February 2, 2011

Soap Opera Rapid Aging Syndrome


Soap Opera Rapid Aging Syndrome (SORAS) is a term used to describe the practice of accelerating the age of a television character (usually a child or teenager) in conflict with the timeline of a series and/or the real-world progression of time. Characters unseen on screen for a time might reappear portrayed by an actor several years older than the original. Usually coinciding with a recast, rapid aging is typically done to open up the character to a wider range of storylines, and to attract younger viewers.

The process originated in (and is most commonly used in) daytime soap operas. SORAS generally refers to cases in which a character’s rapid aging happens off-screen without any explanation, rather than to storylines in science fiction and fantasy in which a character ages rapidly due to technology, magic, or non-human biology. Coined by Soap Opera Weekly founding editor-in-chief Mimi Torchin in the early days of the magazine, the term is now widely used in the soap opera media.

February 2, 2011



Quorn is the leading brand of mycoprotein food product in the UK and Ireland. The mycoprotein is extracted from a fungus, Fusarium venenatum, which is grown in large vats. Quorn is produced as both a cooking ingredient and a range of ready meals. It is sold (largely in Europe, but also in other parts of the world) as a health food and an alternative to meat, especially for vegetarians. As it uses egg white as a binder, it is not a vegan food.

During production, it is textured, giving it some of the grained character of meat, and pressed either into a mince resembling ground beef; forms resembling chicken breasts, meatballs, and turkey roasts; or chunks resembling diced chicken breast. In these forms, Quorn has a varying color and a mild flavour resembling the imitated meat product, and is suitable for use as a replacement for meat in many dishes, such as stews and casseroles. The final Quorn product is high in protein and dietary fibre and is low in saturated fat and salt. It contains less dietary iron than do most meats.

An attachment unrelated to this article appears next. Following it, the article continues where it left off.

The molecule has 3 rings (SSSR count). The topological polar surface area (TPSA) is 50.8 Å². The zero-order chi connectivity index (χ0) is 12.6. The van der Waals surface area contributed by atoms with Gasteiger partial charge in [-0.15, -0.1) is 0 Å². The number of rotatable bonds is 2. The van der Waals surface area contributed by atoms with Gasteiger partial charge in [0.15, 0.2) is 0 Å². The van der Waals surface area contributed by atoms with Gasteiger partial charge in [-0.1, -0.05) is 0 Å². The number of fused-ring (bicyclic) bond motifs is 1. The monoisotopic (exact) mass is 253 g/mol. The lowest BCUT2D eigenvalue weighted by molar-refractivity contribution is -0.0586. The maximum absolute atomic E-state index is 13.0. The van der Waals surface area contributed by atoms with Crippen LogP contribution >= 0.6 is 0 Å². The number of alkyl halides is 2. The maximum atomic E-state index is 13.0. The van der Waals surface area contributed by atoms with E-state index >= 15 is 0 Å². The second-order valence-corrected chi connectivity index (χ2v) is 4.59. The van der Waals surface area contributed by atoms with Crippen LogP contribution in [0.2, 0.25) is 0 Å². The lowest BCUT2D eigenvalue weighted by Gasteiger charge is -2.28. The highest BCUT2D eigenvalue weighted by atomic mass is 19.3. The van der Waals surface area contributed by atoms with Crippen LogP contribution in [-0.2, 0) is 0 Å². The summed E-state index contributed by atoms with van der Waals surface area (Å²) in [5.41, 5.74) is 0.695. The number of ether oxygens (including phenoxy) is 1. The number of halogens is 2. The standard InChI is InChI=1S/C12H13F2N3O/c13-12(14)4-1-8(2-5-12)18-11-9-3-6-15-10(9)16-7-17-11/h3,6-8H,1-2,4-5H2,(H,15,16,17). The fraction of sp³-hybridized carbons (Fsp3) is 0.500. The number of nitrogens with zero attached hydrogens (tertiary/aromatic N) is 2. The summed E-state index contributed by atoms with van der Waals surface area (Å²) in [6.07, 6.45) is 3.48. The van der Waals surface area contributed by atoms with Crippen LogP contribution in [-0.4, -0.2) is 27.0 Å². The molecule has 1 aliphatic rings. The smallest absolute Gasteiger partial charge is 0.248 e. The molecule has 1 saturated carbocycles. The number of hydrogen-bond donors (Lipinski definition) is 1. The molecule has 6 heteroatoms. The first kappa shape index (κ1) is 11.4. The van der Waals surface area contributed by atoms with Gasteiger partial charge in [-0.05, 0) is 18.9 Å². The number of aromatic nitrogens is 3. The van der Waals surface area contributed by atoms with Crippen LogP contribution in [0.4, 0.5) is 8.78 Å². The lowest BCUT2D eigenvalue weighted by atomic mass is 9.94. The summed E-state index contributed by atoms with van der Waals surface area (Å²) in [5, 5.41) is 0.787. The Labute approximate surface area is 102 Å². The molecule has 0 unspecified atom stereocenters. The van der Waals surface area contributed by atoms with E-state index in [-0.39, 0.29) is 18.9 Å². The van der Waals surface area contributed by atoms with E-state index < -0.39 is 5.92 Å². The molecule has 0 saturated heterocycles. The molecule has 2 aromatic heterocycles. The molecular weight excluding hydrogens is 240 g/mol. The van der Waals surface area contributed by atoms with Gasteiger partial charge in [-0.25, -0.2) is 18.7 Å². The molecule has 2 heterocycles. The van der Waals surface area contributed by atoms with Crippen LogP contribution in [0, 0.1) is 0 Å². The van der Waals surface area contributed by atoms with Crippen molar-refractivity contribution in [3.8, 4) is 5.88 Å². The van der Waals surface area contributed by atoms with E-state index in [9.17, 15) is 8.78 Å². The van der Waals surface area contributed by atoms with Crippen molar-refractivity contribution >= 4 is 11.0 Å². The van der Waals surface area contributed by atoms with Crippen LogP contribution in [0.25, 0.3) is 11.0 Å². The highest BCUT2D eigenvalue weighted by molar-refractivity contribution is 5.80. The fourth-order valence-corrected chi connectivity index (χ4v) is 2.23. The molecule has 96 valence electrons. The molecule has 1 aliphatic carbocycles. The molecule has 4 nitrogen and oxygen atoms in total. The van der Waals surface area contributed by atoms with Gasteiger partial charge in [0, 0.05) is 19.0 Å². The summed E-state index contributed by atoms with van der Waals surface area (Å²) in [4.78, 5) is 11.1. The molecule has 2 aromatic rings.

February 2, 2011

Human Echolocation


Human echolocation [ek-oh-loh-key-shuhn] is the ability of humans to detect objects in their environment by sensing echoes from those objects. This ability is used by some blind people to navigate within their environment. They actively create sounds, such as by tapping their canes, lightly stomping their foot or by making clicking noises with their mouths (however, because humans click with much lower frequencies and slower rates than other animals, only larger objects can be sensed). The principle is comparable to active sonar in submarines and to echolocation by bats and dolphins.

Vision and hearing are closely related in that they can process reflected waves of energy. Vision processes light waves as they travel from their source, bounce off surfaces throughout the environment and enter the eyes. Similarly, the auditory system processes sound waves as they travel from their source, bounce off surfaces and enter the ears. Both systems can extract a great deal of information about the environment by interpreting the complex patterns of reflected energy that they receive. In the case of sound, these waves of reflected energy are called ‘echoes.’

February 2, 2011

Near Field Communication


Near field communication or NFC, is a short-range high frequency wireless communication technology which enables the exchange of data between devices over about a 10 centimeters (3.9 in) distance. The technology combines the interface of a smartcard and a reader into a single device. An NFC device can communicate with both existing smartcards and readers, as well as with other NFC devices, and is thereby compatible with existing contactless infrastructure already in use for public transportation and payment. NFC is primarily aimed at usage in mobile phones.

February 2, 2011



Keepon is a small yellow robot designed to study social development by interacting with children. It was developed at the National Institute of Information and Communications Technology (NICT) in Kyoto, Japan. Keepon has four motors, a rubber skin, two cameras in its eyes, and a microphone in its nose.

Its simple appearance and behavior are intended to help children, even those with developmental disorders such as autism, to understand its attentive and emotive actions. The robot, usually under the control of a teleoperator, has interacted with children in schools and remedial centers for developmental disorders since 2003. Keepon is currently available for purchase at $30,000, though a price drop is speculated after simpler mechanisms are developed.